THIS STORY HAS BEEN FORMATTED FOR EASY PRINTING

Cities see high turnover in school superintendents

National average is 3 years on job

Lori Peterson helps her daughter Isabella with homework. The St. Louis family is moving to a suburb to find a better school. Lori Peterson helps her daughter Isabella with homework. The St. Louis family is moving to a suburb to find a better school. (Jeff Roberson/ Associated Press)
By Betsy Taylor
Associated Press / September 29, 2008
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ST. LOUIS - St. Louis is looking for its eighth school superintendent since 2003. Kansas City is on its 25th superintendent in 39 years.

Despite good salaries and plenty of perks, a recent study found that the average urban superintendent nationwide stays on the job only about three years, which educators say isn't enough time to enact meaningful, long-lasting reform.

"Would you buy Coca-Cola if they changed CEOs every year?" asked Diana Bourisaw, who left as St. Louis superintendent in July after two years in the top job. "The answer is no. I wouldn't."

On Friday, Kelvin Adams signed a three-year contract with the St. Louis district worth $225,000 annually plus bonus incentives, a day after his hiring was approved by a state-appointed board that oversees the district.

Adams figures he can buck the trend of superintendent turnover. "I am absolutely focused on one thing - student achievement," he said.

Academic accountability is the new national mantra in public education, and low-performing districts are giving high salaries and making high demands on their superintendents, who must deal with conflicts among school boards, teachers' unions, and parent groups.

The school board in Kansas City has gained a reputation for micromanaging the district and bypassing its own superintendent even as test scores languish year after year.

One school board member, Ingrid Burnett, abruptly quit this past week, and in a resignation letter scolded her colleagues for not doing enough to address the district's accreditation problems and their "continued demonstrations of micromanagement and defensive posturing."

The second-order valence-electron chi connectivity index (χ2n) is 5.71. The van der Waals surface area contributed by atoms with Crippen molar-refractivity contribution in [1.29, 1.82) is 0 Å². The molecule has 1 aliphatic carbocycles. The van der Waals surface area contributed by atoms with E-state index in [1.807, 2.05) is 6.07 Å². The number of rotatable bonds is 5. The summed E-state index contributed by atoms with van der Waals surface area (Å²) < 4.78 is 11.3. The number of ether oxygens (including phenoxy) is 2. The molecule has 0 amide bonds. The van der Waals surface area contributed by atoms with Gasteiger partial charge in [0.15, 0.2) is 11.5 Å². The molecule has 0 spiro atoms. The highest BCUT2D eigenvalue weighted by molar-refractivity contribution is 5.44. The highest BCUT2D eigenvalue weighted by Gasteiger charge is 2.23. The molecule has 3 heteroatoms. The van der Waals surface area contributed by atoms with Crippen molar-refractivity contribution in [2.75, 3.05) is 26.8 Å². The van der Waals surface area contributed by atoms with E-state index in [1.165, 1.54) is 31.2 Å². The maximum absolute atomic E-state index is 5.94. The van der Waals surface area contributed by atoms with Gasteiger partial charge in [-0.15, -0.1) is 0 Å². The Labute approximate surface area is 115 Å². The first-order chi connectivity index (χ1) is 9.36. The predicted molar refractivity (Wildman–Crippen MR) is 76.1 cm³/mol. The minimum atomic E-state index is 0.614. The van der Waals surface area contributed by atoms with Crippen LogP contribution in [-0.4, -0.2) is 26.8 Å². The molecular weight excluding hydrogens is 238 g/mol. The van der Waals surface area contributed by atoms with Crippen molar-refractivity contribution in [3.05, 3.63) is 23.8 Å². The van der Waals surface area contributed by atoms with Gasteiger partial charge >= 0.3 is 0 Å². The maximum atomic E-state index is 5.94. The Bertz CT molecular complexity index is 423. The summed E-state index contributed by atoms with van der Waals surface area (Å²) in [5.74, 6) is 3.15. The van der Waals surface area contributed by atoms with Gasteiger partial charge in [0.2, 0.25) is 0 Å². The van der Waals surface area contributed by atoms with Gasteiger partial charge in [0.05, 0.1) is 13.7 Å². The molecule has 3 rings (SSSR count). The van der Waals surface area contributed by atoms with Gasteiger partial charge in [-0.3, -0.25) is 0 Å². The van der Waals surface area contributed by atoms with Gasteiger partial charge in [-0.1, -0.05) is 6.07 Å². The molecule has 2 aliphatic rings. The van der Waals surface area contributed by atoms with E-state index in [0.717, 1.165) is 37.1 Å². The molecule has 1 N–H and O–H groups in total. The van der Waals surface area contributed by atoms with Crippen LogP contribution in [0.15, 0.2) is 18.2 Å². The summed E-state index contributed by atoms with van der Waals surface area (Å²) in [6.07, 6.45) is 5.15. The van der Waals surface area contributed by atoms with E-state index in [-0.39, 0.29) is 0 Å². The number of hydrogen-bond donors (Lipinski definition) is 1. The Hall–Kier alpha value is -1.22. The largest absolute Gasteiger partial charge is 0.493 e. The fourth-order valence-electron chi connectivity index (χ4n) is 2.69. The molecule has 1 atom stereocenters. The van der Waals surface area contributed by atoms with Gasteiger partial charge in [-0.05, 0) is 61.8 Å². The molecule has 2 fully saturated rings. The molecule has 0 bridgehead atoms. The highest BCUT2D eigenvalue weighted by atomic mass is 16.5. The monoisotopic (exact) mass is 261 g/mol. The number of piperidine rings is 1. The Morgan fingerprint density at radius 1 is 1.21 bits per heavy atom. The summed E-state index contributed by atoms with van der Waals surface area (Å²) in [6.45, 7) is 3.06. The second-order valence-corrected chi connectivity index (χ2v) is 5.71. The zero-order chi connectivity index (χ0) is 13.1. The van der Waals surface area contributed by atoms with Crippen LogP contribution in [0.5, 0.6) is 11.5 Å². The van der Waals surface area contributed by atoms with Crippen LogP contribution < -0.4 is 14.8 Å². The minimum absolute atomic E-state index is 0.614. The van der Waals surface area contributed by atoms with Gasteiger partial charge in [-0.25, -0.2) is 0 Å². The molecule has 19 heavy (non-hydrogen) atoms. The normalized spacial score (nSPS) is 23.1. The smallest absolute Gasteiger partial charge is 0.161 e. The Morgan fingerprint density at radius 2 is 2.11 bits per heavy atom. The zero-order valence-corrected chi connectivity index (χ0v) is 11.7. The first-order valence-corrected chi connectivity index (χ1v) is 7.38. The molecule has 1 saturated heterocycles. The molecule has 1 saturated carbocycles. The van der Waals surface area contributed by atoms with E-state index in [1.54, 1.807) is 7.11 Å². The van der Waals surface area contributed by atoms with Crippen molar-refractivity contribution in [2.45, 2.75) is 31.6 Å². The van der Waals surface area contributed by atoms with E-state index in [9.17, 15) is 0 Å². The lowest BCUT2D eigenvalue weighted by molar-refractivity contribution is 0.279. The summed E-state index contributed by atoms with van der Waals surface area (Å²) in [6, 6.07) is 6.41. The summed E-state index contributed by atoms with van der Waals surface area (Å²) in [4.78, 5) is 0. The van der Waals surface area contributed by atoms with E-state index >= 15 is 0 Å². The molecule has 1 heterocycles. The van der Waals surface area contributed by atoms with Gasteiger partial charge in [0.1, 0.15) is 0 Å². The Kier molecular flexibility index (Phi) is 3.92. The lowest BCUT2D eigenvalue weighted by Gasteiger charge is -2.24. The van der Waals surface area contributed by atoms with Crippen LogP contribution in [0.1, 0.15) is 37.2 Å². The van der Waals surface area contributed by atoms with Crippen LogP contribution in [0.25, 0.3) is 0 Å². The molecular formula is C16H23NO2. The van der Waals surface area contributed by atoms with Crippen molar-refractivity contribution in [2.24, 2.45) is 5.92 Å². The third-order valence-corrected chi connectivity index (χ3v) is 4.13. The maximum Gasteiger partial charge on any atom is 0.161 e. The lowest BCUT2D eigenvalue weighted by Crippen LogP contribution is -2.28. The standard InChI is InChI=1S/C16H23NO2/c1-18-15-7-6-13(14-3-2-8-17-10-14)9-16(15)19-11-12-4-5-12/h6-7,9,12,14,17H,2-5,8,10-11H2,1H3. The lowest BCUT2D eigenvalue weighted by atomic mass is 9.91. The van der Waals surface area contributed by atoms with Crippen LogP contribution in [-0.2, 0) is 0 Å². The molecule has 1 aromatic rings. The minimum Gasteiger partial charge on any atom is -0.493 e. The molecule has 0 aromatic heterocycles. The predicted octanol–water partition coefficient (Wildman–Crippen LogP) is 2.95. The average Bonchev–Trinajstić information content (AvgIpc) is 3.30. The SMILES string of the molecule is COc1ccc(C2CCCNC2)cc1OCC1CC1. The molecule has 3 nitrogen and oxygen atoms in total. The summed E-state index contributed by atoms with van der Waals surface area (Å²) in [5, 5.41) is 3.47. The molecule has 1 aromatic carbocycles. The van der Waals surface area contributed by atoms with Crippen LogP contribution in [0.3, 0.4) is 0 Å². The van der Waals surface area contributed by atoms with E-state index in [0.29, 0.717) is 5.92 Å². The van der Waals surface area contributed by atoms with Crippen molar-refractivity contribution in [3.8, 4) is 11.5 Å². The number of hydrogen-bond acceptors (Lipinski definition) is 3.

The 2006 study by the Council of the Great City Schools, a coalition of some of the nation's largest urban public school systems, reported an average salary of $208,000 among the nearly 60 urban districts it examined. More than half of those superintendents got a car or mileage allowance, more than one-third got financial bonuses, and 2 percent received a housing allowance.

Yet it's not unheard of for a big-city opening to draw only a few dozen candidates - a testament, analysts say, to the job's professional and political demands.

Atlanta went through five superintendents in 10 years before Barbara Hall arrived in 1999, said school board member Katy Pattillo. She feels the district has made significant academic progress since Hall's arrival.

Pattillo said the Atlanta school board attended "governance training" to better define the roles of people involved in education and improve communication. It also worked to get community and business support. Hall now boasts of academic gains every year since 2000.

In St. Louis, Adams takes over a district that hasn't been as fortunate. The Missouri Board of Education has stripped the district of accreditation, finding that it came up short academically and financially.

After a decade in St. Louis, Lori and Eric Peterson and their children are moving to the suburbs because they feel the school district has let them down.

"Do we stay and try to prove a point that we're 'city' people?" Lori Peterson asked. "Or do we leave because that's in the best interest of our children?"

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